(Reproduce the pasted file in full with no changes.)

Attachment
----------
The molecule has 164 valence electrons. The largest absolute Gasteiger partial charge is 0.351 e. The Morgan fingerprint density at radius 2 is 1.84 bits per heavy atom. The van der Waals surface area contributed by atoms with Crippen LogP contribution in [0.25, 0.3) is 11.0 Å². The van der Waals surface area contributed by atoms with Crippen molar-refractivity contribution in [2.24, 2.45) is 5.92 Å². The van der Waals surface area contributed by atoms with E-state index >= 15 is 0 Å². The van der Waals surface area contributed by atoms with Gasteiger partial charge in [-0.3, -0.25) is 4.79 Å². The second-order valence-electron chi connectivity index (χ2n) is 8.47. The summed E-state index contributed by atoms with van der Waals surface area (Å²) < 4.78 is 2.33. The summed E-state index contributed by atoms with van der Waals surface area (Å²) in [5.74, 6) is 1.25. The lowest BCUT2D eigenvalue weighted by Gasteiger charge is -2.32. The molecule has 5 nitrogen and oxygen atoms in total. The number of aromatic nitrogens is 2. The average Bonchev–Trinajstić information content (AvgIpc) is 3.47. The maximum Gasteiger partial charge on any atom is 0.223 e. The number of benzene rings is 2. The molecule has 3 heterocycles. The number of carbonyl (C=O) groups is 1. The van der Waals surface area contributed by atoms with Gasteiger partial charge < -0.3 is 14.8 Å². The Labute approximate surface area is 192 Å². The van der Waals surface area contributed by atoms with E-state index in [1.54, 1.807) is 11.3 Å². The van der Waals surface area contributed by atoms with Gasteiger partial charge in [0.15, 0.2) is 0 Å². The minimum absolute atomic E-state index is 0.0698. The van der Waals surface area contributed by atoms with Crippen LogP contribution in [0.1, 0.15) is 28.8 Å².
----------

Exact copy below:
The molecule has 164 valence electrons. The largest absolute Gasteiger partial charge is 0.351 e. The Morgan fingerprint density at radius 2 is 1.84 bits per heavy atom. The van der Waals surface area contributed by atoms with Crippen LogP contribution in [0.25, 0.3) is 11.0 Å². The van der Waals surface area contributed by atoms with Crippen molar-refractivity contribution in [2.24, 2.45) is 5.92 Å². The van der Waals surface area contributed by atoms with E-state index >= 15 is 0 Å². The van der Waals surface area contributed by atoms with Gasteiger partial charge in [-0.3, -0.25) is 4.79 Å². The second-order valence-electron chi connectivity index (χ2n) is 8.47. The summed E-state index contributed by atoms with van der Waals surface area (Å²) < 4.78 is 2.33. The summed E-state index contributed by atoms with van der Waals surface area (Å²) in [5.74, 6) is 1.25. The lowest BCUT2D eigenvalue weighted by Gasteiger charge is -2.32. The molecule has 5 nitrogen and oxygen atoms in total. The number of aromatic nitrogens is 2. The average Bonchev–Trinajstić information content (AvgIpc) is 3.47. The maximum Gasteiger partial charge on any atom is 0.223 e. The number of benzene rings is 2. The molecule has 3 heterocycles. The number of carbonyl (C=O) groups is 1. The van der Waals surface area contributed by atoms with Gasteiger partial charge < -0.3 is 14.8 Å². The Labute approximate surface area is 192 Å². The van der Waals surface area contributed by atoms with E-state index in [1.54, 1.807) is 11.3 Å². The van der Waals surface area contributed by atoms with Gasteiger partial charge in [0.15, 0.2) is 0 Å². The minimum absolute atomic E-state index is 0.0698. The van der Waals surface area contributed by atoms with Crippen LogP contribution in [0.1, 0.15) is 28.8 Å².